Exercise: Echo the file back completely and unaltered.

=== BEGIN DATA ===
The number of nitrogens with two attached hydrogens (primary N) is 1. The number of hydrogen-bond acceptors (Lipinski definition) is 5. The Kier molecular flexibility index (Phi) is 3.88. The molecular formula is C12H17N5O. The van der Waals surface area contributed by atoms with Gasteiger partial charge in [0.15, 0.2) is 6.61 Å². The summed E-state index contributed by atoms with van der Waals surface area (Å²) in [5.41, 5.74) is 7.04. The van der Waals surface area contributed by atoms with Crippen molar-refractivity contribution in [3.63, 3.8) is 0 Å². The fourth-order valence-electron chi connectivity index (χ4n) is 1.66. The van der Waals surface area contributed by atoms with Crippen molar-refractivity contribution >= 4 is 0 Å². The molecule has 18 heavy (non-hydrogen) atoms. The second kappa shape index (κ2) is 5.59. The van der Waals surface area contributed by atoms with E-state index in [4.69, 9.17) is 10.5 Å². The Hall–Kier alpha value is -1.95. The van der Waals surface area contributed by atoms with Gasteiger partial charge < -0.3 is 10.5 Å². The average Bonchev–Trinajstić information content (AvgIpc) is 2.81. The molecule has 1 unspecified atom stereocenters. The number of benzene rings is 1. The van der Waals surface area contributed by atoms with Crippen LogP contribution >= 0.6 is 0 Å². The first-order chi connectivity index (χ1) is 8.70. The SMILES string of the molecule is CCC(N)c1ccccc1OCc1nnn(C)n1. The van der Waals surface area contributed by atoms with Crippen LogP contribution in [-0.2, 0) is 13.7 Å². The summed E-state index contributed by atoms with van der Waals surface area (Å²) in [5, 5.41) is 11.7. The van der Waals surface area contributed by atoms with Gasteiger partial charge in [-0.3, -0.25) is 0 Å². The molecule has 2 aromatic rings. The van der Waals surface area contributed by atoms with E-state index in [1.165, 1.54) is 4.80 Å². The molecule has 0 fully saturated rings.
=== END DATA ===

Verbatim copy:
The number of nitrogens with two attached hydrogens (primary N) is 1. The number of hydrogen-bond acceptors (Lipinski definition) is 5. The Kier molecular flexibility index (Phi) is 3.88. The molecular formula is C12H17N5O. The van der Waals surface area contributed by atoms with Gasteiger partial charge in [0.15, 0.2) is 6.61 Å². The summed E-state index contributed by atoms with van der Waals surface area (Å²) in [5.41, 5.74) is 7.04. The van der Waals surface area contributed by atoms with Crippen molar-refractivity contribution in [3.63, 3.8) is 0 Å². The fourth-order valence-electron chi connectivity index (χ4n) is 1.66. The van der Waals surface area contributed by atoms with Crippen molar-refractivity contribution >= 4 is 0 Å². The molecule has 18 heavy (non-hydrogen) atoms. The second kappa shape index (κ2) is 5.59. The van der Waals surface area contributed by atoms with E-state index in [4.69, 9.17) is 10.5 Å². The Hall–Kier alpha value is -1.95. The van der Waals surface area contributed by atoms with Gasteiger partial charge < -0.3 is 10.5 Å². The average Bonchev–Trinajstić information content (AvgIpc) is 2.81. The molecule has 1 unspecified atom stereocenters. The number of benzene rings is 1. The van der Waals surface area contributed by atoms with Crippen LogP contribution >= 0.6 is 0 Å². The first-order chi connectivity index (χ1) is 8.70. The SMILES string of the molecule is CCC(N)c1ccccc1OCc1nnn(C)n1. The van der Waals surface area contributed by atoms with Crippen LogP contribution in [-0.2, 0) is 13.7 Å². The summed E-state index contributed by atoms with van der Waals surface area (Å²) in [5, 5.41) is 11.7. The van der Waals surface area contributed by atoms with Gasteiger partial charge in [-0.3, -0.25) is 0 Å². The molecule has 2 aromatic rings. The van der Waals surface area contributed by atoms with E-state index in [1.165, 1.54) is 4.80 Å². The molecule has 0 fully saturated rings.